Sandra at Mineral de Pozos, Guanajuato, Mexico
© Copyright 2011 Alan Goldfarb
San Antonio, Texas
May 15th, 2011
I'm just back from a visit to Cortez, Colorado. The Cortez Public Library's Poetry Corner was my host. Librarian Kathy Berg, her library staff, and the Cortez community have done extraordinary work creating this series. I ought to know. I used to put together a reading series myself a long time ago, and I know how difficult it was then.
The Cortez Library worked extra hard in my case since I was competing against a performance of Lippizan horses that same night, and I worried no one would show up to hear me. But they managed to get the word out to the right people and gathered a full house.
They even went to the trouble of putting together a delicious and nutritious meal afterward. My agent must've warned them I have to eat after a reading or pass out. When I saw all the food, I was grateful and embarrassed at the same time. They had enough food to feed two dozen hungry poets.
I met all kinds of people at my reading, and they had lots to tell me. Folks came from near and far away, and some had read my stories a long time ago and their brought friends; some had never heard of me before and were prisoners-of-war who had to come. But they all said they were glad they did, and nobody paid them to say that, so I believe they were telling the truth and not just being nice.
Because I'd been to Pueblo, Colorado, once and had a wonderful time, I said yes to the invitation from Cortez, even though it's far away from where I live. We flew from San Antonio to Albuquerque and then we still had to drive a long way. And good lucky we did. Mountains with snow hats, rivers and streams in a hurry. Forest and furious blue skies. The kind of healthy place you might expect they'd film a commercial for something unhealthy, like beer or soda.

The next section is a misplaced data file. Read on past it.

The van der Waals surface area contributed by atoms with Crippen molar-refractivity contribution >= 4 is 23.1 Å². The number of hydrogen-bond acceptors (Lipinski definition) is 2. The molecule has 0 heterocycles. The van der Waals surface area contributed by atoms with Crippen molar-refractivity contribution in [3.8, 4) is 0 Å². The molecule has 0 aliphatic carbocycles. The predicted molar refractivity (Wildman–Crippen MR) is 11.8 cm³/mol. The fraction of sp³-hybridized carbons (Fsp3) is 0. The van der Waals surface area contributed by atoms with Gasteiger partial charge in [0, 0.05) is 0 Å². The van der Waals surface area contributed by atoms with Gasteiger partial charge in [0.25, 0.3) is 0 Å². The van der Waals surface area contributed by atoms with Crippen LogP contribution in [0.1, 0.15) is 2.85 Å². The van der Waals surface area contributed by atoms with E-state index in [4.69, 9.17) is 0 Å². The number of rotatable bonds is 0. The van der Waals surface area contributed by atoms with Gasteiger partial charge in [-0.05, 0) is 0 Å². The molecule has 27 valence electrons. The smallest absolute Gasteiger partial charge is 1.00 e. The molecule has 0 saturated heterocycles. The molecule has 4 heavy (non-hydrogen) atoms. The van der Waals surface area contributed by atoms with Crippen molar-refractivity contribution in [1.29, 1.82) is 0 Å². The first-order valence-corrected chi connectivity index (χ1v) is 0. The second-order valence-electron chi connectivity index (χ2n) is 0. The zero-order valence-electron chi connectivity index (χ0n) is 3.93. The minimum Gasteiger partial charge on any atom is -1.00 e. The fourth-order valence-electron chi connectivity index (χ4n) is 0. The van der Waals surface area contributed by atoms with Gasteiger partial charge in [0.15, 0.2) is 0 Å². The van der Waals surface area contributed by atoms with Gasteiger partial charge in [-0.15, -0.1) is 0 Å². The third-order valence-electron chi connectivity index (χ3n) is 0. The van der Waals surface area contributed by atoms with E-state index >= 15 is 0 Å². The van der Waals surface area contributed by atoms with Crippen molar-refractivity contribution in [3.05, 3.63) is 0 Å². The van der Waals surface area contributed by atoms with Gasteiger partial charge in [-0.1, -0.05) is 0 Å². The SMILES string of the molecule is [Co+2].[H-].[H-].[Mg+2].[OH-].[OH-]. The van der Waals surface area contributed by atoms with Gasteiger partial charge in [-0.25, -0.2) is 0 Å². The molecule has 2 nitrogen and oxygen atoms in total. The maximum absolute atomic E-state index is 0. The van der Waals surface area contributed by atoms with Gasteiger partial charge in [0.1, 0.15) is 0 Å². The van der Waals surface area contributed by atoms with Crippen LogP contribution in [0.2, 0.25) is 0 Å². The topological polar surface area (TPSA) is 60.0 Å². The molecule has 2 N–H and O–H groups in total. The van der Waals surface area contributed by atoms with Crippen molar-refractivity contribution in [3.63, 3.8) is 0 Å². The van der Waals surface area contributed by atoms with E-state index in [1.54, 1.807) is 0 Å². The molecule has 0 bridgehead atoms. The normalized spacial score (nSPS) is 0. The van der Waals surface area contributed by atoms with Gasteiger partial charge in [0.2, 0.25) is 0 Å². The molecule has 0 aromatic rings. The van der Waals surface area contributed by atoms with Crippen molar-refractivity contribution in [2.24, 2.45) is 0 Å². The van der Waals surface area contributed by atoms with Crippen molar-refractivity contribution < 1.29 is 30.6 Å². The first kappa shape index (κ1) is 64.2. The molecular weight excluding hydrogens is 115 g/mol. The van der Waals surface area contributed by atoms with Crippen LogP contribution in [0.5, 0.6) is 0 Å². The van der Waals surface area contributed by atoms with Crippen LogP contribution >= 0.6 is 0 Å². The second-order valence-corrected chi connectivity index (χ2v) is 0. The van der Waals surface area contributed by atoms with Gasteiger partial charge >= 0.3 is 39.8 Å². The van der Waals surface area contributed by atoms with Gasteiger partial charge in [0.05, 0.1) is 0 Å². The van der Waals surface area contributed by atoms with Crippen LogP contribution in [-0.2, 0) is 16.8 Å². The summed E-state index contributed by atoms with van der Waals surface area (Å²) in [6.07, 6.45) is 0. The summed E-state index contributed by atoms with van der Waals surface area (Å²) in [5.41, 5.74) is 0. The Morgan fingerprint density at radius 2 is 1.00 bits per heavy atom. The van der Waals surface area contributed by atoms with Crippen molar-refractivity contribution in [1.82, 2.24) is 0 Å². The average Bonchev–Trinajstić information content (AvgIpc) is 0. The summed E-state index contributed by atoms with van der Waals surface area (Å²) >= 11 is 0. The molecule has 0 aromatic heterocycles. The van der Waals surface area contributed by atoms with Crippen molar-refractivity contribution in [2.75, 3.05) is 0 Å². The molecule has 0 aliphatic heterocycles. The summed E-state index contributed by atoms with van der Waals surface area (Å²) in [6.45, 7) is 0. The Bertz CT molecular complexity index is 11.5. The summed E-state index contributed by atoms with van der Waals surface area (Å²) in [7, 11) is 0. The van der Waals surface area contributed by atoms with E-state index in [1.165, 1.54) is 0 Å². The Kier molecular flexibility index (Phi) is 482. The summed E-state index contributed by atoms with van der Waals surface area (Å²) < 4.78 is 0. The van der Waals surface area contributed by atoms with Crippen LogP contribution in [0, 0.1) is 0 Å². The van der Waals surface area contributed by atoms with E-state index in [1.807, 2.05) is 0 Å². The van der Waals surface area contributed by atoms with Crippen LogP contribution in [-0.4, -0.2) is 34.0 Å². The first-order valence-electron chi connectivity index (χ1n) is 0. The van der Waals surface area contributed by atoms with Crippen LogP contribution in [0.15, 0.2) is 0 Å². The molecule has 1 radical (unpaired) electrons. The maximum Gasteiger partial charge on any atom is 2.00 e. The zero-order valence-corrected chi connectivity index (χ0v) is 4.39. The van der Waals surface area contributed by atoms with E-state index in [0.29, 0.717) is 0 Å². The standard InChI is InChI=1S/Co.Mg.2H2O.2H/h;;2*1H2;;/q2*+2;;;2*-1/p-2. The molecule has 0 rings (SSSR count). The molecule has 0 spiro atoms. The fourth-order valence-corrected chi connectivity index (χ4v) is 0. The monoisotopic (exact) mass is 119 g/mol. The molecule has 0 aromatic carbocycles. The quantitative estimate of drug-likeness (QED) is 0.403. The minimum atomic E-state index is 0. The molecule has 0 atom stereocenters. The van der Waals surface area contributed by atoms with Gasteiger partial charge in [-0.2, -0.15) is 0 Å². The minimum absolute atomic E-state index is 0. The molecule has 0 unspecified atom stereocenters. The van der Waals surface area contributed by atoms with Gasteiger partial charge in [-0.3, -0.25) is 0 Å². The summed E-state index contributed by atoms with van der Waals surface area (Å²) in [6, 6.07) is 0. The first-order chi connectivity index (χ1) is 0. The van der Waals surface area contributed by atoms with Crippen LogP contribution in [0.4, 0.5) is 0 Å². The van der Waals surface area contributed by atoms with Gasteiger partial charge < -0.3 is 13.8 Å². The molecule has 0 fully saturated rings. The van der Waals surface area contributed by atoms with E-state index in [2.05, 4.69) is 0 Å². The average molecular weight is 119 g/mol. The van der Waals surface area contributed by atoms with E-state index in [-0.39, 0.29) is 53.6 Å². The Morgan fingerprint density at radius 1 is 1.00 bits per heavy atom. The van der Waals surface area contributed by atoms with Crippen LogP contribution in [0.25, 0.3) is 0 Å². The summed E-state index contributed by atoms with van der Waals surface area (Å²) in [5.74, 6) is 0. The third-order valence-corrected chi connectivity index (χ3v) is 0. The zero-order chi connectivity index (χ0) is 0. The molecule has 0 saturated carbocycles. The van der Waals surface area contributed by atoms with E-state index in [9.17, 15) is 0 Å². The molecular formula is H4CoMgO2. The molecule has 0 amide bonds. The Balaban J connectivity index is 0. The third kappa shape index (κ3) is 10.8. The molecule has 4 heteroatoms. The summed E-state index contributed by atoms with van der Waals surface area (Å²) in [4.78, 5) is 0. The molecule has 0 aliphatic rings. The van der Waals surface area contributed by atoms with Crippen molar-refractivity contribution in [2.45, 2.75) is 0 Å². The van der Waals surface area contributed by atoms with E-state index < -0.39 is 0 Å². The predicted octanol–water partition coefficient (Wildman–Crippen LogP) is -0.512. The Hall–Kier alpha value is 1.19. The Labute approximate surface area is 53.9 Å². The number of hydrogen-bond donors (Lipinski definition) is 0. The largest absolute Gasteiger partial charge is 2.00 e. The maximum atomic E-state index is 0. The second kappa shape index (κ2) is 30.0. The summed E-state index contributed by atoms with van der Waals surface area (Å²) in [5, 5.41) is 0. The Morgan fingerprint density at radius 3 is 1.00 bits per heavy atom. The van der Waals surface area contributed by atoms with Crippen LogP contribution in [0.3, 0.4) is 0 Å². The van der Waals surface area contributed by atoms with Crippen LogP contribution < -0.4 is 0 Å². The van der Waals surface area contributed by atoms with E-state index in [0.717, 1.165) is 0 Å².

If I lived in Cortez I'd have to buy a whole new wardrobe from Patagonia. Folks look like they climb mountains or ride horses or chop down trees. Me, I didn't get much exercise at all when I was there except to visit the thrift stores, which were amazing. But most impressive were the citizens who had time to say hello, look you in the eye and chat, even at the post office!
It made me wish I wasn't in such a hurry and had more time to explore, because besides being beautiful, the area has a lot of history. The woman who did my hair told me the Mesa Verde ruins are what attracts tourists. She said she hadn't seen them since she was in school, but they are beautiful. The way she said "beautiful" made me realize how much the locals esteem them, because she said it with a sigh.
We drove away too soon the next day because I had an appointment in Santa Fe, and the road was a ribbon that danced along water, and the mountains ran away from us as we drove towards them.
I take with me sweet memories of the people I met during my short visit. The waiter Nathaniel in Gallup who served us at Earl's. Tiffany, the woman who did my hair in Cortez. The girl with turquoise hair who served our coffee and sandwiches at the garden/coffee shop across from the Cortez Welcome Center. And the artist Heather, owner of the Sideshow vintage shop/gallery in nearby Dolores, whose beautiful taste is reflected in the exquisite quality of the items in her store. I met Penny and two Bills, friends of the Cortez Library, and wished I'd had more time to spend talking with each of them, because they were wise and creative and interesting.
Okay, I'm going back some day. I'll sing these words to the tune of "Blue Bayou," except the text will have to be reworked a little bit so as to include the terrain I've mentioned above. Thank you, Kathy Berg, for being such an exceptional librarian. We need more people like you in the world, especially now. I bow deeply with gratitude for the gift of community you gave to me.
abrazos fuertes, fuertes,